9 Books That Will Teach You About Coffee
To say that the world of coffee is a complex thing would be an understatement, which means we need some help in understanding it. From the history of coffee to perfect brew methods, there are some excellent resource books out there.
For any coffee lover, here are some essential titles to put on your bookshelf.
Understanding the world of coffee requires a little more knowledge than nailing the difference between a French press and a Bialetti. Consider it this way: Coffee, the beverage that most of us are so used to drinking on an everyday basis, is a product produced in about 70 different countries around the world. Every day, someone is growing, processing, exporting, importing, roasting, making, and drinking coffee.
9 Books to Teach You About Coffee
1. The Blue Bottle Craft of Coffee by James Freeman, Caitlin Freeman, and Tara Duggan
This book happens to be a personal favorite resource, one that I often refer to when I have a coffee question. For anyone that has ever wanted an encyclopedia to the craft coffee world, this just might be it. Not only that, but it also includes a few recipes for popular Blue Bottle treats, all to ensure that you have something excellent to pair with your cup.
2. Uncommon Grounds by Mark Pendergrast
Ever thought about how your morning cup of joe affects foreign policy? Uncommon Grounds will tell you. This is the book for history, economics, anthropology, and of course, coffee buffs. Ask anyone in the coffee world and they will cite this book as a favorite and a resource, as it gives a comprehensive understanding to the history and complexities of your favorite drink.
3. God In A Cup: The Obsessive Quest for the Perfect Coffee by Michaele Weissman
Published in 2008, God in a Cup is a look at the drivers behind the specialty coffee industry, specifically, the personalities. Guided by the specialty coffee leaders at Counter Culture, Intelligentsia, and Stumptown, Weissman sets off on a journey to understand this complex world where people will in fact pay a high price for a cappuccino. While the industry has certainly changed and evolved since then, if you have ever wondered about the inner workings of specialty coffee in the US, this book is for you.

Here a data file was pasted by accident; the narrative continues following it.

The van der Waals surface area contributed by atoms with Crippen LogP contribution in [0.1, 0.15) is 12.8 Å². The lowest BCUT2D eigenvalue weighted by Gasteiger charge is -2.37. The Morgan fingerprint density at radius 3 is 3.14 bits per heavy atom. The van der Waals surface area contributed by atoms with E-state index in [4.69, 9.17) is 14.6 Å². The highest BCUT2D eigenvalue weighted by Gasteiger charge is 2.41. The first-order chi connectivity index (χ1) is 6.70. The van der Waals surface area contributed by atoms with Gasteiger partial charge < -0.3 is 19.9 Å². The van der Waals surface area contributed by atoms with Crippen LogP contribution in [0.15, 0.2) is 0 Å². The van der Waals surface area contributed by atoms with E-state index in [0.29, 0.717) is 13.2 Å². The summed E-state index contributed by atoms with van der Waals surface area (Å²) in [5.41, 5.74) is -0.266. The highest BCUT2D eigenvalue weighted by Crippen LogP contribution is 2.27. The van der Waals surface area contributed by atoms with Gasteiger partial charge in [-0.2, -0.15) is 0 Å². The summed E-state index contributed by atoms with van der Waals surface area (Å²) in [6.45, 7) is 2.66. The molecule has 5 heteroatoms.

4. Left Coast Roast by Hanna Neuschwander
There’s no denying that the West Coast (or the Left Coast, so to say) has had a thing or two to do with the craft coffee movement. Left Coast Roast takes a look at the iconic artisan roasters of this region and, with its beautiful illustrations, is good for anyone with Left Coast leanings as well as those who love a good-looking book.
5. The World Atlas of Coffee: From Beans to Brewing by James Hoffman
Hoffman is the co-founder of London’s Square Mile Coffee Roasters, and as such, he knows a thing or two about coffee. As he writes on his popular coffee blog, Jimseven, The World Atlas of Coffee is intended for both people in the industry and on the outside. “I believe that understanding something more can make it more enjoyable, and I wanted to make more of coffee accessible rather than make it more mysterious and exclusive.” Just like a good atlas should have, there are maps of growing regions and insight into all the coffee-growing countries and how they got to where they are today, as well as helpful tips like brewing techniques.
6. The Birth of Coffeeby Daniel Lorenzetti and Linda Rice Lorenzetti
The Birth of Coffee is a book about the people that make our coffee, and I’m not talking about baristas. Focusing on the origins of our beans, coffee-toned photos and text weave together to tell the story of the people around the world who grow our beans. The book gives us a firsthand look at the cultures and communities behind coffee farming.
7. Coffee Obsession by Anette Moldvaer
This is the Everything You Ever Wanted to Know About Coffee book, from how it grows, to how to taste it, to how to roast it. Full of maps, diagrams, and tips and techniques, Coffee Obsession makes the world of coffee accessible to anyone.
8. Everything But Espresso by Scott Rao
If you feel like you might have coffee geek-tendencies, then this book is for you. Like the title indicates, the focus is on everything but pulling shots, and if professional coffee makers will tell you anything, it’s that brewing a good cup of coffee is not just an art, but a science. This book is all about measurements, ratios, and what makes or breaks a good brew. You’ll even get into water chemistry, but by the end of it, you’ll certainly be able to brew excellent coffee with consistency.
Okay, so this one isn’t actually a book in the usual sense. 33 Cups of Coffee is actually a notebook intended for documenting all of your coffee experiences — or, in other words, a tasting journal. Sometimes the best way to learn is by experience, right?